“Monsanto Co, maker of the world’s most widely-used herbicide, Roundup, wants an international health organization to retract a report linking the chief ingredient in Roundup to cancer.
The company said on Tuesday that the report, issued on Friday by the World Health Organization’s International Agency for Research on Cancer (IARC), was biased and contradicts regulatory findings that the ingredient, glyphosate, is safe when used as labeled.”
— Carey Gillam, The Globe and Mail
“[…] In the fallout, Monsanto has gone on the offensive, issuing press releases and rallying their army of well-paid lobbyists in the hopes of killing the story.
In a clip released in anticipation of an upcoming french documentary about Monsanto, a flack hired by Monsanto to argue that the active ingredient in its Roundup weed killer products is harmless towards people is put on the spot. After towing the official line that Roundup is not raising the cancer rates in areas where it is used heavily, one such lobbyist Dr. Patrick Moore swore that Roundup was so safe that he would drink it and nothing would happen, leading to an amazing exchange between the interviewer and an increasingly frantic Moore.”
— Jameson Parker, Addicting Info
Friday, 27 March 2015
Wednesday, 25 March 2015
|From: U.S. National Library of Medicine|
“Fish know all about your grimy excretions. They have to live with what you flush down the toilet every day, after all. And the unluckiest ones have an even closer relationship with you, depending on what medicines you take, where you are, and what part of the year it is.
Our understanding of pharmaceutical pollution begins nearly 20 years ago, when ecologist JP Sumpter discovered something surprising: unusually high numbers of feminized fish—egg-producing males with ovaries—were swimming in English rivers. When Sumpter and colleagues tested the water, they found something even stranger: estrogen from human birth control pills. […]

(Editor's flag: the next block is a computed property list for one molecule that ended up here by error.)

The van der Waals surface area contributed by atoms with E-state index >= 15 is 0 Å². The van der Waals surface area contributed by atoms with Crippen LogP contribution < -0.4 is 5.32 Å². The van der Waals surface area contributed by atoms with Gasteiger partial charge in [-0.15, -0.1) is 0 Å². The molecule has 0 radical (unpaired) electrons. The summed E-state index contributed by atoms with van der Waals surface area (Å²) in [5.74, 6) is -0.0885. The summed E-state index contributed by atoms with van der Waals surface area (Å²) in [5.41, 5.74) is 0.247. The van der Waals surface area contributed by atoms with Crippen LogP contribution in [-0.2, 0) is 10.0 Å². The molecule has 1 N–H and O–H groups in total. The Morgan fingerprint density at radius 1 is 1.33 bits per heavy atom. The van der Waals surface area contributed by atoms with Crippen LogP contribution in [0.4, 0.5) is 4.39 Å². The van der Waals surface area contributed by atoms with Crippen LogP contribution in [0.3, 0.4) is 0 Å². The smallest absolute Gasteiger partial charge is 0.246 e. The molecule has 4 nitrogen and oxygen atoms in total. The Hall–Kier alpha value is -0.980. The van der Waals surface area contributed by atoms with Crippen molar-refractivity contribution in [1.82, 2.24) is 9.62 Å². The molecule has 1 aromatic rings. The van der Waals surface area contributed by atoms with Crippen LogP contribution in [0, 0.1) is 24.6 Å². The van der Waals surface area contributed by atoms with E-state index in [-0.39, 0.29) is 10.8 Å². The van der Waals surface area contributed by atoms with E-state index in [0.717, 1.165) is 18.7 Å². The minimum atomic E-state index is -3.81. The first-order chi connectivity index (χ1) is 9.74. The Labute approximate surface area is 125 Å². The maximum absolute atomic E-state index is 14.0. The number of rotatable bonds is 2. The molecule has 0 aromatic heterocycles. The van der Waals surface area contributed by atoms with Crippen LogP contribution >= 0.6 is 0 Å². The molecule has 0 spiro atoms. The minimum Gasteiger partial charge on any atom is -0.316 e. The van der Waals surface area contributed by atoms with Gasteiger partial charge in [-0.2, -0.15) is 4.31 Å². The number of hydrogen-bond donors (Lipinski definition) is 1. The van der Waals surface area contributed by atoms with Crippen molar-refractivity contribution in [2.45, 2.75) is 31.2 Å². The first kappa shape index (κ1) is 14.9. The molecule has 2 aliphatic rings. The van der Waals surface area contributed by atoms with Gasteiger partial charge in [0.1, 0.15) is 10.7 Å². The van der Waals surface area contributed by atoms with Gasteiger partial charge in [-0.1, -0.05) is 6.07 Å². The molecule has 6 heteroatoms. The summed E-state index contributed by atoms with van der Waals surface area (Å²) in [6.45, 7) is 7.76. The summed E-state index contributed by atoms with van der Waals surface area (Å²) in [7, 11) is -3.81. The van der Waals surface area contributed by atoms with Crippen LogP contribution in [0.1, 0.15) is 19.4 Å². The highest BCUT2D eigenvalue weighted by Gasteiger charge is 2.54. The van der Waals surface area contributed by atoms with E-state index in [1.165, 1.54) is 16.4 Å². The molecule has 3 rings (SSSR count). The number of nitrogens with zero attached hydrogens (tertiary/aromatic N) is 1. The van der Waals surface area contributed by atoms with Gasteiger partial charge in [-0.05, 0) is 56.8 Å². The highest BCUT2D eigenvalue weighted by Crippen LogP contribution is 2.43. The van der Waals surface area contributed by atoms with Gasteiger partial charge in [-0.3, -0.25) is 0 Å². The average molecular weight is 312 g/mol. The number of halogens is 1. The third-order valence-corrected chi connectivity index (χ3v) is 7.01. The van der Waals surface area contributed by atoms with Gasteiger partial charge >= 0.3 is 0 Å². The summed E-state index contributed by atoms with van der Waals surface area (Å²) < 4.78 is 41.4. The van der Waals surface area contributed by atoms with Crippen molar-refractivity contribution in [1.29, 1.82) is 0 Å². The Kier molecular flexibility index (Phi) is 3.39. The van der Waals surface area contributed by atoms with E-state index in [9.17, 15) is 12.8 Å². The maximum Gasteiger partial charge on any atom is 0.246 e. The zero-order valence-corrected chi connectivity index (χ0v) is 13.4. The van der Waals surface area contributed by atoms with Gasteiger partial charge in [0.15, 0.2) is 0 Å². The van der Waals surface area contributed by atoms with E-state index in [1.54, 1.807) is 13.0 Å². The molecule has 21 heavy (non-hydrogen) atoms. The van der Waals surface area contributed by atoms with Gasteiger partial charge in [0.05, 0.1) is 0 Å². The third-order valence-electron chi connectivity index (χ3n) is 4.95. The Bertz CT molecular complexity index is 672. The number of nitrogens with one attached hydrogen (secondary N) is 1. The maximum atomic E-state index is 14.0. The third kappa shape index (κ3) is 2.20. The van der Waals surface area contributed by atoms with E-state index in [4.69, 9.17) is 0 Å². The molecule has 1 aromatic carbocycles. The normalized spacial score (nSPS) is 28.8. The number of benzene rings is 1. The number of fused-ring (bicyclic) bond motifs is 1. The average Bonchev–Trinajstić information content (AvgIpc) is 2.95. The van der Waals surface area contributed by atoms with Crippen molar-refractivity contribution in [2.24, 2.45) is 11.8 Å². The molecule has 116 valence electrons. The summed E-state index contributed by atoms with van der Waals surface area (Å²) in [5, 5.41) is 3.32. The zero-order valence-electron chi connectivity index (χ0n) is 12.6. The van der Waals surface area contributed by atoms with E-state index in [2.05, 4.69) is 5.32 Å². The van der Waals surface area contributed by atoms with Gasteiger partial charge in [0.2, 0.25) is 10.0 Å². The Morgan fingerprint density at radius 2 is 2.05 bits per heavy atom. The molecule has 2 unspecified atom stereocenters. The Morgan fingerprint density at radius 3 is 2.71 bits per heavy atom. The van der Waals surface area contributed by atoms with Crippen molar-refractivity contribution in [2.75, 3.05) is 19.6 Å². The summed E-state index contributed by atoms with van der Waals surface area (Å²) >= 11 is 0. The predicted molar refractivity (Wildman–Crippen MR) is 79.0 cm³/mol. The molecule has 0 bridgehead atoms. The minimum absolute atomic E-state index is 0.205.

With no formal regulation in the works in the US, local governments are encouraging citizens to change what they do with unwanted drugs. Some states and cities are teaching people to bring their unused pills to special collection programs so they be disposed of as solid waste, instead of being flushed down toilets and ending up in waterways. That won’t eliminate the problem, however, because most drugs are excreted into wastewater, not flushed away in pill form.”
— Nicole Lou, motherboard
|From: wino to wine know|
If a person has Alzheimer’s disease, it’s usually the result of a build-up of two types of lesions - amyloid plaques, and neurofibrillary tangles. Amyloid plaques sit between the neurons and end up as dense clusters of beta-amyloid molecules, a sticky type of protein that clumps together and forms plaques. […]
Publishing in Science Translational Medicine, the team describes the technique as using a particular type of ultrasound called a focused therapeutic ultrasound, which non-invasively beams sound waves into the brain tissue. By oscillating super-fast, these sound waves are able to gently open up the blood-brain barrier, which is a layer that protects the brain against bacteria, and stimulate the brain’s microglial cells to activate. Microglila cells are basically waste-removal cells, so they’re able to clear out the toxic beta-amyloid clumps that are responsible for the worst symptoms of Alzheimer’s.”
— science alert
“The wine world is buzzing about a new machine that claims to be able to age cheap, young wines using the power of ultrasonic energy in as little as 20 minutes.